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CRC In The News

 

Conflict puts vote on Boyle in doubt

Allegations spur opponents to fight judicial nomination

 


News & Observer
Barbara Barrett
May 5, 2006

WASHINGTON - Allegations that U.S. District Judge Terrence Boyle broke a conflict-of-interest law have strengthened Democrats' resolve to fight his promotion and raise doubts about whether the North Carolina judge's nomination will ever get a full vote in the U.S. Senate.

Judicial experts say the accusations against Boyle -- that he decided cases in which he had reported a financial interest -- clearly break a federal law requiring judges to recuse themselves in such cases. But there are questions about whether the situation is enough to scuttle Boyle's nomination to a higher court after years of hurdles.

"For Judge Boyle, the problem may be more political than legal," said Jonathan Turley, a legal ethics expert and professor of law at George Washington University. "His nomination was obviously troubled from the start, and any further controversy is likely to have a magnified impact at this stage."

Boyle, who once worked as an legislative aide to former U.S. Sen. Jesse Helms and who married the daughter of one of Helms' top political advisers, has been one of the state's most influential federal judges for years. A resident of Edenton, he has served as a U.S. District Court judge in the Eastern District since his appointment in 1984 by President Reagan.

He was first nominated to the 4th Circuit Court of Appeals by President George H.W. Bush in 1991. Then, in 2001, President George W. Bush nominated Boyle to a seat on the appeals court, which is one step away from the Supreme Court, and renominated him in 2005.

Democrats oppose Boyle because of his rulings on civil rights and disability cases and his higher than average turnover rate by higher courts. Boyle finally had a hearing last summer in the Senate Judiciary Committee and was voted out of committee on a party-line split.

Senate Majority Leader Bill Frist, responding to a request from U.S. Sen. Elizabeth Dole, had pledged in April that he would try to bring Boyle up for a floor confirmation vote this month.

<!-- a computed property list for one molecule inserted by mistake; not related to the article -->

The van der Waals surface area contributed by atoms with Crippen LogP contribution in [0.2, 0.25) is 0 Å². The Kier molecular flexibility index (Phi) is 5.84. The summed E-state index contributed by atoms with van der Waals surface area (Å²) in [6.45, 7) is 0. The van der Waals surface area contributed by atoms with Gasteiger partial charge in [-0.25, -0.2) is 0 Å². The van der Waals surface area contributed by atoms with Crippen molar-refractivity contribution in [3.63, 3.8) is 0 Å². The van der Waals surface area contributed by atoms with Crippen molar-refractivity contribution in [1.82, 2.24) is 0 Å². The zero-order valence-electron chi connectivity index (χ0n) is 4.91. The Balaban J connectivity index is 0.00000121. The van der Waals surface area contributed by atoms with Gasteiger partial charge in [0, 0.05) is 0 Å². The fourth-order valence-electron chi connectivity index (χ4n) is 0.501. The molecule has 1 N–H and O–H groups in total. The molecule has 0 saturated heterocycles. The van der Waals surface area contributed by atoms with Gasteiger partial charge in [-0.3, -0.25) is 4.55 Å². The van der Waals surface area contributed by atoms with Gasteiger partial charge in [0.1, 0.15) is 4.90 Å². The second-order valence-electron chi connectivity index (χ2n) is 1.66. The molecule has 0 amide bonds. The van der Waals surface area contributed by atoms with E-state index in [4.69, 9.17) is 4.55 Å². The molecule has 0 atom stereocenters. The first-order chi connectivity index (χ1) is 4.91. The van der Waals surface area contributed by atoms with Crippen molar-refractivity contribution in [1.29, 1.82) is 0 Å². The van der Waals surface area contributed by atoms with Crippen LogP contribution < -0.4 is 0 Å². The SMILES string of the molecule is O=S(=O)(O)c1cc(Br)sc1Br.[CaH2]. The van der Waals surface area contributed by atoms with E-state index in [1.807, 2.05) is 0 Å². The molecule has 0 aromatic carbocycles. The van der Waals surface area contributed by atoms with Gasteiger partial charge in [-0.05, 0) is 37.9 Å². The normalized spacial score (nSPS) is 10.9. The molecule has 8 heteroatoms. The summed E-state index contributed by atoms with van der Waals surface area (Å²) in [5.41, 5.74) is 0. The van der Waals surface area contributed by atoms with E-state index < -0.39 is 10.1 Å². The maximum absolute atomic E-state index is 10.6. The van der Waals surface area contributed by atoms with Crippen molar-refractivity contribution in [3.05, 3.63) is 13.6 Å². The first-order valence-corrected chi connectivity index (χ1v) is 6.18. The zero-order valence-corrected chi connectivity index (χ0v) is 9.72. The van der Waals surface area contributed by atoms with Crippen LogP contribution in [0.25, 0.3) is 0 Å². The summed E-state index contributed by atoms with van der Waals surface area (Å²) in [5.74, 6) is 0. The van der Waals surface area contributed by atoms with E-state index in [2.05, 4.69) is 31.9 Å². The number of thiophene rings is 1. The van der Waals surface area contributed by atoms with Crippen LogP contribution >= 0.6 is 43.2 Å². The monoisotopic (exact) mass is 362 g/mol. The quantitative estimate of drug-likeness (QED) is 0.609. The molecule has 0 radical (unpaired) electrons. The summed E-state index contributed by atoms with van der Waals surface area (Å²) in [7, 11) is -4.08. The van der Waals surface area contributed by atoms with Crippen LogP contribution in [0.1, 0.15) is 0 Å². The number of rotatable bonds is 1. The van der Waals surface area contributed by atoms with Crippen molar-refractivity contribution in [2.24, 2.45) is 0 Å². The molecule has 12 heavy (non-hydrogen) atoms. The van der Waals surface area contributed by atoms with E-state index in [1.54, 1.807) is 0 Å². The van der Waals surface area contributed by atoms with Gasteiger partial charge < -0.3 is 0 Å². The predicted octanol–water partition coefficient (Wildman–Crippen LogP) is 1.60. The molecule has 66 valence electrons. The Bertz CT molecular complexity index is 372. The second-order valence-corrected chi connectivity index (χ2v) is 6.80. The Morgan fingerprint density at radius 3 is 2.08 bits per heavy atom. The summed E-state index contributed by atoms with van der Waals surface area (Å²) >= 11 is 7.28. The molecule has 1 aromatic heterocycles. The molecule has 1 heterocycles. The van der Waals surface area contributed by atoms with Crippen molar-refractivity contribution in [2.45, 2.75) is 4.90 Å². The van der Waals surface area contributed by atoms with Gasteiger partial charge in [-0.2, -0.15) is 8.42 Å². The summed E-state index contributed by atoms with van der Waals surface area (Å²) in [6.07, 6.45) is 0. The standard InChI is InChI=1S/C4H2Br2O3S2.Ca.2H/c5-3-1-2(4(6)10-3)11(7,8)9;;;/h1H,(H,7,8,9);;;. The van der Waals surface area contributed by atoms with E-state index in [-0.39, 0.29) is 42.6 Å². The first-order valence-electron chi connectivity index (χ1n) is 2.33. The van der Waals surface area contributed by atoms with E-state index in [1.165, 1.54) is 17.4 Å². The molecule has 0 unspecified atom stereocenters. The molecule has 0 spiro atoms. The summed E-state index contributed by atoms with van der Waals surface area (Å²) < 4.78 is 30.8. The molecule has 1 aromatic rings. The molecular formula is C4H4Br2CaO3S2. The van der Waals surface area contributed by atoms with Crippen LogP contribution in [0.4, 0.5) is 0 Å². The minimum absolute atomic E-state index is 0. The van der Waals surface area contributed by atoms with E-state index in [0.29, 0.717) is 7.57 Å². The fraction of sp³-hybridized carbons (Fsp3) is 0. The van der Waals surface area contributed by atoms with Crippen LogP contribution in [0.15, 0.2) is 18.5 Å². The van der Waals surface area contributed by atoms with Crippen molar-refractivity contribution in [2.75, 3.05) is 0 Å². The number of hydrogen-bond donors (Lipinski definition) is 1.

Now, any vote on Boyle is in question.

Frist said Tuesday that he needs to look more closely at the allegations.

Filibuster threats

Democratic leaders are making floor speeches about Boyle and renewing threats of a filibuster.

And a prominent Senate Republican, Jon Kyl of Arizona, told Congressional Quarterly on Wednesday that some circuit court nominees "may drop out" to get others through.

"We'll take care of the ones who've been nominated with one or two exceptions," Kyl said. He didn't name any nominees.

Boyle, who works in North Carolina's Eastern District, could not be reached for comment Thursday. A secretary said he was in court.

The allegations against Boyle were first reported last weekend by Salon.com and the Center for Investigative Reporting.

The report said that since May 2001, Boyle has ruled in nine cases involving five corporations in which he reported stock holdings. Among the companies involved were General Electric, America Online and Midway Airlines. In all the cases, Boyle's stock holdings were less than $15,000, and many were substantially less, the report said.

Andy Whiteman of Hartzell & Whiteman in Raleigh, who had a client in one of the cases cited in the report, told The News & Observer on Monday that Boyle was not unfair to his client in his handling of the disability case against GE. Whiteman also said that he would not have asked Boyle to step aside in the case if he had known of his small investment in the company.

Still, legal experts say Boyle's actions go beyond an ethical lapse.

"The statute could not be clearer," said Steve Lubet, a professor of law and ethics expert at Northwestern University. "It clearly says you must disclose your financial interest, no matter how small... It's the law, and judges ought to adhere to it."

Still, Lubet said judges probably err occasionally, either forgetting about the law or making mistakes.

And, he said, the breach should not necessarily disqualify Boyle from promotion to a higher court.

But Doug Kendall, executive director of a judicial ethics watchdog group in Washington, said Boyle should go no further.

"I think the president should withdraw his nomination," said Kendall of Community Rights Counsel. "And if the president doesn't, [Boyle] should be voted down in a bipartisan manner."

This winter, a judicial nominee from Oklahoma withdrew his nomination after similar allegations were raised by Salon.com.

On Thursday, Democratic Sen. Patrick Leahy of Vermont, the ranking Democrat on the Judiciary Committee, said the allegations need scrutiny.

"Whether or not it turns out that Judge Boyle broke federal law or canons of judicial ethics, these types of conflicts of interest have no place on the federal bench," Leahy said in a committee hearing. "Certainly they should be investigated."

But Boyle continues to have GOP support.

Sen. Jeff Sessions of Alabama, a Republican judiciary committee member, questioned the report.

"Judge Boyle has a fine reputation," Sessions said. "Absent something unexpected, I think he has a good chance of being confirmed."

A White House spokeswoman said Thursday that President Bush continues to back Boyle. And his home-state senators haven't wavered.

The latest allegations "must mean people are actually worried he'll get an up or down vote," said U.S. Sen. Richard Burr, a Republican from Winston-Salem. "You'd expect that if there was anything out there, it'd be out by now."

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